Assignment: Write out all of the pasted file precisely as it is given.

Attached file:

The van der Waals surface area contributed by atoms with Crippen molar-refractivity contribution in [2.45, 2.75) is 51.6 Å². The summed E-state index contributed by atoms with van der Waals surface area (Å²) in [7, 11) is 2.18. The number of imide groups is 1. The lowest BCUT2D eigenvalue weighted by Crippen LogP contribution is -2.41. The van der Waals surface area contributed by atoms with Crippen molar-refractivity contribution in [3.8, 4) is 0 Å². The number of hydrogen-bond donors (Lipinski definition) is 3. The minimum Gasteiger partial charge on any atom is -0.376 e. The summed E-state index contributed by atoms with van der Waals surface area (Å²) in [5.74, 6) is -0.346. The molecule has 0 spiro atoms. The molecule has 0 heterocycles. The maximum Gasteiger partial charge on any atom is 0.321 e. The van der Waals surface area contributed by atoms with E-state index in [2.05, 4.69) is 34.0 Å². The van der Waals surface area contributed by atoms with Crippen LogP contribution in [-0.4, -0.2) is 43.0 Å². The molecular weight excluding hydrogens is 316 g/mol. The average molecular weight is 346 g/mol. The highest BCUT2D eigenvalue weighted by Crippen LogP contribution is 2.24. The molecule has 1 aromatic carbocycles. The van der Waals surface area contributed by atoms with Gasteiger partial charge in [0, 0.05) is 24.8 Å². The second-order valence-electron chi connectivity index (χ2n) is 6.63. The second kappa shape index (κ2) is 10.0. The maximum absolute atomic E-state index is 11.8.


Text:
The van der Waals surface area contributed by atoms with Crippen molar-refractivity contribution in [2.45, 2.75) is 51.6 Å². The summed E-state index contributed by atoms with van der Waals surface area (Å²) in [7, 11) is 2.18. The number of imide groups is 1. The lowest BCUT2D eigenvalue weighted by Crippen LogP contribution is -2.41. The van der Waals surface area contributed by atoms with Crippen molar-refractivity contribution in [3.8, 4) is 0 Å². The number of hydrogen-bond donors (Lipinski definition) is 3. The minimum Gasteiger partial charge on any atom is -0.376 e. The summed E-state index contributed by atoms with van der Waals surface area (Å²) in [5.74, 6) is -0.346. The molecule has 0 spiro atoms. The molecule has 0 heterocycles. The maximum Gasteiger partial charge on any atom is 0.321 e. The van der Waals surface area contributed by atoms with E-state index in [2.05, 4.69) is 34.0 Å². The van der Waals surface area contributed by atoms with Crippen LogP contribution in [-0.4, -0.2) is 43.0 Å². The molecular weight excluding hydrogens is 316 g/mol. The average molecular weight is 346 g/mol. The highest BCUT2D eigenvalue weighted by Crippen LogP contribution is 2.24. The molecule has 1 aromatic carbocycles. The van der Waals surface area contributed by atoms with Gasteiger partial charge in [0, 0.05) is 24.8 Å². The second-order valence-electron chi connectivity index (χ2n) is 6.63. The second kappa shape index (κ2) is 10.0. The maximum absolute atomic E-state index is 11.8.